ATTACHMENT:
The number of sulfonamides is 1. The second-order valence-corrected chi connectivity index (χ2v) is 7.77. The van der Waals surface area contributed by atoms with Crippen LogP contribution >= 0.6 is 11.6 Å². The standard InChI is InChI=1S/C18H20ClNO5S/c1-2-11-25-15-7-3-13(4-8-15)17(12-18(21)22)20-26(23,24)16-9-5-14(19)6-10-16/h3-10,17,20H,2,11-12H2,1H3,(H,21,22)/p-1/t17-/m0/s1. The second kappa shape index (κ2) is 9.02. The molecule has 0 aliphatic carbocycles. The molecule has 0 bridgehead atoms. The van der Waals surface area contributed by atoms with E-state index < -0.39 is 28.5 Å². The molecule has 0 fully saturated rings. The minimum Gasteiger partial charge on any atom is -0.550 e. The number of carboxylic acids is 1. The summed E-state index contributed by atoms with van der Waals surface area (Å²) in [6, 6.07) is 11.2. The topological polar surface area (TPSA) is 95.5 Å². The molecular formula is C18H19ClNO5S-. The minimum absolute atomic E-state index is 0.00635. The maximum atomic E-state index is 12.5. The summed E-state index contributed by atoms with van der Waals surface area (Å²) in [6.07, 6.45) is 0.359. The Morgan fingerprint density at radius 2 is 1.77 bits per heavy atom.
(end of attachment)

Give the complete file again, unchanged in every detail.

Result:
The number of sulfonamides is 1. The second-order valence-corrected chi connectivity index (χ2v) is 7.77. The van der Waals surface area contributed by atoms with Crippen LogP contribution >= 0.6 is 11.6 Å². The standard InChI is InChI=1S/C18H20ClNO5S/c1-2-11-25-15-7-3-13(4-8-15)17(12-18(21)22)20-26(23,24)16-9-5-14(19)6-10-16/h3-10,17,20H,2,11-12H2,1H3,(H,21,22)/p-1/t17-/m0/s1. The second kappa shape index (κ2) is 9.02. The molecule has 0 aliphatic carbocycles. The molecule has 0 bridgehead atoms. The van der Waals surface area contributed by atoms with E-state index < -0.39 is 28.5 Å². The molecule has 0 fully saturated rings. The minimum Gasteiger partial charge on any atom is -0.550 e. The number of carboxylic acids is 1. The summed E-state index contributed by atoms with van der Waals surface area (Å²) in [6, 6.07) is 11.2. The topological polar surface area (TPSA) is 95.5 Å². The molecular formula is C18H19ClNO5S-. The minimum absolute atomic E-state index is 0.00635. The maximum atomic E-state index is 12.5. The summed E-state index contributed by atoms with van der Waals surface area (Å²) in [6.07, 6.45) is 0.359. The Morgan fingerprint density at radius 2 is 1.77 bits per heavy atom.